MT. COMFORT — Hancock Health and NineStar Connect want to invest an estimated $23 million in infrastructure for a business park surrounding the new Gateway Hancock Health. They also want future property taxes from developments made possible by that infrastructure to pay them back for it.

The Gateway Hancock Health medical facility that recently opened at I-70 and Mt. Comfort Road is the first of what the hospital hopes to be many developments on the 138-acre site. Landowner Hancock Health secured zoning to welcome a variety of uses, including corporate, retail, hospitality, education and open space preserving natural outdoor features.

Jerimi Ullom, an attorney with Hall Render in Indianapolis representing Hancock Health, told the Hancock County Redevelopment Commission last week that best estimates suggest $230 million in development could happen at Hancock Gateway Park.

Before that can happen, the land needs infrastructure like streets, stormwater drainage, lighting, utilities, erosion control and landscaping.

That’s expected to cost about $20 million, Ullom said.

NineStar Connect, the Greenfield-based utility cooperative, plans to extend water service from the former Gem water plant it owns just south of U.S. 40 on County Road 500W to Hancock Gateway Park, a distance of about three miles. The utility also plans to build a 500,000-gallon water tower on the site. NineStar estimates the projects will total almost $3.4 million.

Michael Burrow, president and CEO of NineStar Connect, said at the meeting that the water tower will not only promote what Hancock Health does at the site, but the potential for future development as well.

“When you see a water tower, you know that the infrastructure’s in place; it’s shovel-ready as it can be,” Burrow said.

Hancock Health and NineStar Connect propose buying bonds to fund Hancock Gateway Park’s infrastructure and have property tax revenue generated from future development at the site repay those bond issues.

“They’re willing to make the investment,” Ullom said on behalf of his client, the hospital, “and the notion is then that they would have the opportunity to recoup the investment from the future development that’s generated by the infrastructure investment.”

The plan calls for designating the Hancock Gateway Park property as a distinct tax allocation area, which would last for 25 years. Ullom said estimates have yet to be determined on how long it would take the hospital to recover its investment, adding it will depend on what develops, how quickly it develops and how much in property taxes developments generate.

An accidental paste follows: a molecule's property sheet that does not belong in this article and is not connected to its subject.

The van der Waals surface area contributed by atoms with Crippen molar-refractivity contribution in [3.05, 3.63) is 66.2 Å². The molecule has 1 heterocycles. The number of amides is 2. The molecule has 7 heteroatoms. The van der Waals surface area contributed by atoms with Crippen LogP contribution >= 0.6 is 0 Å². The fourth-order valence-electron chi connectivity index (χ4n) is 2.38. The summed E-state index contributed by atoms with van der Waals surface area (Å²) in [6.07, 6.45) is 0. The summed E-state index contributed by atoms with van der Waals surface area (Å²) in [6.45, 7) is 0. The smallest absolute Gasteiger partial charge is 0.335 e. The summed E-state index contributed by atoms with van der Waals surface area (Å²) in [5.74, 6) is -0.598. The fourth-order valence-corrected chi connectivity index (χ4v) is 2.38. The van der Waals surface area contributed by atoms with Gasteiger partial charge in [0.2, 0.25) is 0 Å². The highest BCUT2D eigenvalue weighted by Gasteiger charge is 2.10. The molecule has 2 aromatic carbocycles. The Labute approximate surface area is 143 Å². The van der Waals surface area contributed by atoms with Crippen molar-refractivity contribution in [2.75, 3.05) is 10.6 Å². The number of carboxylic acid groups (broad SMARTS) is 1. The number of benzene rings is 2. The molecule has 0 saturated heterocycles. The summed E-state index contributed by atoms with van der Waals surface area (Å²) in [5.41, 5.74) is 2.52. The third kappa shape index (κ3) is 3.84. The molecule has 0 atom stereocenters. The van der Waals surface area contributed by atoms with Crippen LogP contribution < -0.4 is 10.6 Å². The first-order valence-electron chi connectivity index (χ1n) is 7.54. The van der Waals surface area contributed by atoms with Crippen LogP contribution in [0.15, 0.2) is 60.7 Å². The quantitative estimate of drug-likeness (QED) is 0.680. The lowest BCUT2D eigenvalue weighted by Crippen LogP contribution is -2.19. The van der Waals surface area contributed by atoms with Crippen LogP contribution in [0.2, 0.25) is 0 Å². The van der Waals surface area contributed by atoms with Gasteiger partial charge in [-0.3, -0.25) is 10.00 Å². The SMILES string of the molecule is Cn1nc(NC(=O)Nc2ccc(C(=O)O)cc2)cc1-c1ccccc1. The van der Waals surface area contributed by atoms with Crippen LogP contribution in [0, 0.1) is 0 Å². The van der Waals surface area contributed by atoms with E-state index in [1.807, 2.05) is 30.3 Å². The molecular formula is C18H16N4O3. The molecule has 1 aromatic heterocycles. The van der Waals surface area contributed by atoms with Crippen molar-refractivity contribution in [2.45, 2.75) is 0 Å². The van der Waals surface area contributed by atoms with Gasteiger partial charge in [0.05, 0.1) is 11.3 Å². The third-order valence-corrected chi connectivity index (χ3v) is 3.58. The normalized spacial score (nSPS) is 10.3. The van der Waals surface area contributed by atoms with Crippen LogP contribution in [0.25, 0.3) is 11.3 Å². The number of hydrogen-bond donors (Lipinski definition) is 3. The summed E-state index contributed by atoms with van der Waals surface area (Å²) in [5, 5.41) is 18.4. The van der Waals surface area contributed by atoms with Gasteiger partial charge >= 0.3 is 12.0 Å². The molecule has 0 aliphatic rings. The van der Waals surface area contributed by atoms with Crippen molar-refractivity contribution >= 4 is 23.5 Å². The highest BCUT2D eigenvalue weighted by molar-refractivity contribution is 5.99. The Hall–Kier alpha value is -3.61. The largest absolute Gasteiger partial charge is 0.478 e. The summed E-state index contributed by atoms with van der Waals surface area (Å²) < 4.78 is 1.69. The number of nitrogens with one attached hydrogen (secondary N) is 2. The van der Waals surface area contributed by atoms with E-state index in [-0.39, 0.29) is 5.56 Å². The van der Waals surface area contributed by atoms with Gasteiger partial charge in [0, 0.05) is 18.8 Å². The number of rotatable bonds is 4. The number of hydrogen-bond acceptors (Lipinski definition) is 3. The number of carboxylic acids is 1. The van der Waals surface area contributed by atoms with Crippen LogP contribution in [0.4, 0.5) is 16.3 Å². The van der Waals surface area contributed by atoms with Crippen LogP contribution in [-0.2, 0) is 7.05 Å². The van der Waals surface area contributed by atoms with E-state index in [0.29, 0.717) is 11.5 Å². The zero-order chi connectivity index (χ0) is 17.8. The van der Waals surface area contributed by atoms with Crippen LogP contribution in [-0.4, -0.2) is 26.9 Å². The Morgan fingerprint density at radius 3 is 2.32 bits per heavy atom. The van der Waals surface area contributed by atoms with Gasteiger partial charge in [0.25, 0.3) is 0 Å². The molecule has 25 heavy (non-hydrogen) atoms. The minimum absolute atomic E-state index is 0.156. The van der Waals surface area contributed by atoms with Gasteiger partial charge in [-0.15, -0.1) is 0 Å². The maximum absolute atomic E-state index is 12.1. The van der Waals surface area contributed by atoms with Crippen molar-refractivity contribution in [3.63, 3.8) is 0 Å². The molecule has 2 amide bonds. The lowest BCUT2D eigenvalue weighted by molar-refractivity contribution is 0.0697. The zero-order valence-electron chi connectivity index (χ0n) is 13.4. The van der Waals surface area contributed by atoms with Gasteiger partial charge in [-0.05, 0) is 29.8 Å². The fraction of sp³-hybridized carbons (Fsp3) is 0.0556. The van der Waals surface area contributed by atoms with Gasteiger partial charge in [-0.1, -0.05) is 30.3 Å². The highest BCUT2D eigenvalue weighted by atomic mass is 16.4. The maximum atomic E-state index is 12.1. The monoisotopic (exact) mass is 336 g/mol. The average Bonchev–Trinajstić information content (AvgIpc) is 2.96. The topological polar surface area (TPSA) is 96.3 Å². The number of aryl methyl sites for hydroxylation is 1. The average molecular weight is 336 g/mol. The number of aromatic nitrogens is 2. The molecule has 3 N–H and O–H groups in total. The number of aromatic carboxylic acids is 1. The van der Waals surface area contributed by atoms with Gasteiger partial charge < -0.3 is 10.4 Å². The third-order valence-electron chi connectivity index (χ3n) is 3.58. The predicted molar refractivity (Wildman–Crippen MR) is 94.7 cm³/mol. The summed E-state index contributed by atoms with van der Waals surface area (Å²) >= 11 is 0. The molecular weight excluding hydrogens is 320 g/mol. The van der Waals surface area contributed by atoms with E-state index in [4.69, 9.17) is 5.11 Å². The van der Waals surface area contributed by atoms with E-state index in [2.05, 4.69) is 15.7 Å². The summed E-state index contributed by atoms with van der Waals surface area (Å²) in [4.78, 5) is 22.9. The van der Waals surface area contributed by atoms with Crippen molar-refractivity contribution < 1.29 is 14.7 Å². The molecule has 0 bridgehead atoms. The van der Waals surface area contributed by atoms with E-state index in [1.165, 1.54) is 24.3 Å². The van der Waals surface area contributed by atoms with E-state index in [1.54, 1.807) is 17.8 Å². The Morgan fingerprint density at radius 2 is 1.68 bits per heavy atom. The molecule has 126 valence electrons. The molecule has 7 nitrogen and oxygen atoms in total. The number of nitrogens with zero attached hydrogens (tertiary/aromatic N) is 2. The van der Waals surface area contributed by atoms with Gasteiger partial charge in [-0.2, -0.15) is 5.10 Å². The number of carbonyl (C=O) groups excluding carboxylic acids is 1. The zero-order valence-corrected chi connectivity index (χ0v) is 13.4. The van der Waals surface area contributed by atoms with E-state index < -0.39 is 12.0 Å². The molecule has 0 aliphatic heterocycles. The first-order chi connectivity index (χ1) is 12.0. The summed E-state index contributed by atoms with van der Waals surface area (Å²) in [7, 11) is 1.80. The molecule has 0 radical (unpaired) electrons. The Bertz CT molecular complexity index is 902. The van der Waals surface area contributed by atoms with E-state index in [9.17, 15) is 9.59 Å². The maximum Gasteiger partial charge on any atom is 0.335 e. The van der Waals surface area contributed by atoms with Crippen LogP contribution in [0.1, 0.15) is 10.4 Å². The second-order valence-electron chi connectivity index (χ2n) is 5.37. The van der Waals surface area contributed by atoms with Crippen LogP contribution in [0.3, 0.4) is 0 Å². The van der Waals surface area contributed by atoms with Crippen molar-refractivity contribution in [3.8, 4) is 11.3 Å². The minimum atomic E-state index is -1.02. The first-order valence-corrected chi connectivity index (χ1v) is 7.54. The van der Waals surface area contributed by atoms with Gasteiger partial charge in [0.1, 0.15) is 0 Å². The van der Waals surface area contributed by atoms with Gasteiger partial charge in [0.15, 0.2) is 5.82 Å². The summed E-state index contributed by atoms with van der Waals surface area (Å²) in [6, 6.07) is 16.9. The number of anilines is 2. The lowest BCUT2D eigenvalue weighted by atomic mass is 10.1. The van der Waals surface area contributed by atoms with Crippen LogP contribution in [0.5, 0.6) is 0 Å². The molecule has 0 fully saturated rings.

“Hancock Health is taking that risk,” Ullom said. “We’re confident in this area; we feel there will be sufficient development to recoup those dollars.”

Steve Long, president and CEO of Hancock Health, agreed.

“We believe that we need to have skin in the game,” he said at the meeting.

The Gateway Hancock Health property is already in an area that sets aside property tax revenue from new development for funding infrastructure and improvement projects. Because NineStar’s improvements would benefit Gateway and the larger surrounding tax allocation area, it’s possible the utility could recoup its bond issue from taxes generated in the larger area, Ullom said.

Lisa Lee, an attorney with Ice Miller who provides legal counsel to the Hancock County Redevelopment Commission, said the process to create the allocation area Hancock Health is seeking starts with the redevelopment commission and would also require approvals from the county’s plan commission and commissioners. A public hearing is required as well, she added.

Redevelopment commission members cast a unanimous expression of support for Lee to work with the commission’s financial advisers on preparing information for them to consider regarding the proposal.

Randy Sorrell, executive director of the Hancock Economic Development Council, pointed to the $230 million in development the hospital estimates for Hancock Gateway Park along with a $78 million spec-building investment in another part of Mt. Comfort, which Ambrose Property Group discussed earlier in the session. He said it was the largest set of numbers the county has ever encountered in one meeting.

“That’s all happening in one morning,” Sorrell said. “This will change the face of this county way past our lifetimes.”
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